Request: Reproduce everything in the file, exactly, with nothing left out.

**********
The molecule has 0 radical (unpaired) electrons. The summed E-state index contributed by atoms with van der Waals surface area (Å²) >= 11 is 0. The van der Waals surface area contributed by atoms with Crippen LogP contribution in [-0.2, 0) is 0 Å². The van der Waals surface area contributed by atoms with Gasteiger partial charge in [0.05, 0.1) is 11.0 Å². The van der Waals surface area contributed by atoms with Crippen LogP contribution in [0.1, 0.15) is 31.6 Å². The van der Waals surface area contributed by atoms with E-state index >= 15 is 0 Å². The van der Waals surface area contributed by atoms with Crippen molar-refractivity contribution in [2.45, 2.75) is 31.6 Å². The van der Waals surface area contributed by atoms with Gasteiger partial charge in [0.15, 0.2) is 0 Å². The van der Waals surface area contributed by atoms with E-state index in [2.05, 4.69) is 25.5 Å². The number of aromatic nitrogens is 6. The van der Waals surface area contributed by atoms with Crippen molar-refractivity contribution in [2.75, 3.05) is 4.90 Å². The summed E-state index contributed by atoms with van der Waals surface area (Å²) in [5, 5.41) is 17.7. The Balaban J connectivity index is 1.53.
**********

The molecule has 0 radical (unpaired) electrons. The summed E-state index contributed by atoms with van der Waals surface area (Å²) >= 11 is 0. The van der Waals surface area contributed by atoms with Crippen LogP contribution in [-0.2, 0) is 0 Å². The van der Waals surface area contributed by atoms with Gasteiger partial charge in [0.05, 0.1) is 11.0 Å². The van der Waals surface area contributed by atoms with Crippen LogP contribution in [0.1, 0.15) is 31.6 Å². The van der Waals surface area contributed by atoms with E-state index >= 15 is 0 Å². The van der Waals surface area contributed by atoms with Crippen molar-refractivity contribution in [2.45, 2.75) is 31.6 Å². The van der Waals surface area contributed by atoms with Gasteiger partial charge in [0.15, 0.2) is 0 Å². The van der Waals surface area contributed by atoms with E-state index in [2.05, 4.69) is 25.5 Å². The number of aromatic nitrogens is 6. The van der Waals surface area contributed by atoms with Crippen molar-refractivity contribution in [2.75, 3.05) is 4.90 Å². The summed E-state index contributed by atoms with van der Waals surface area (Å²) in [5, 5.41) is 17.7. The Balaban J connectivity index is 1.53.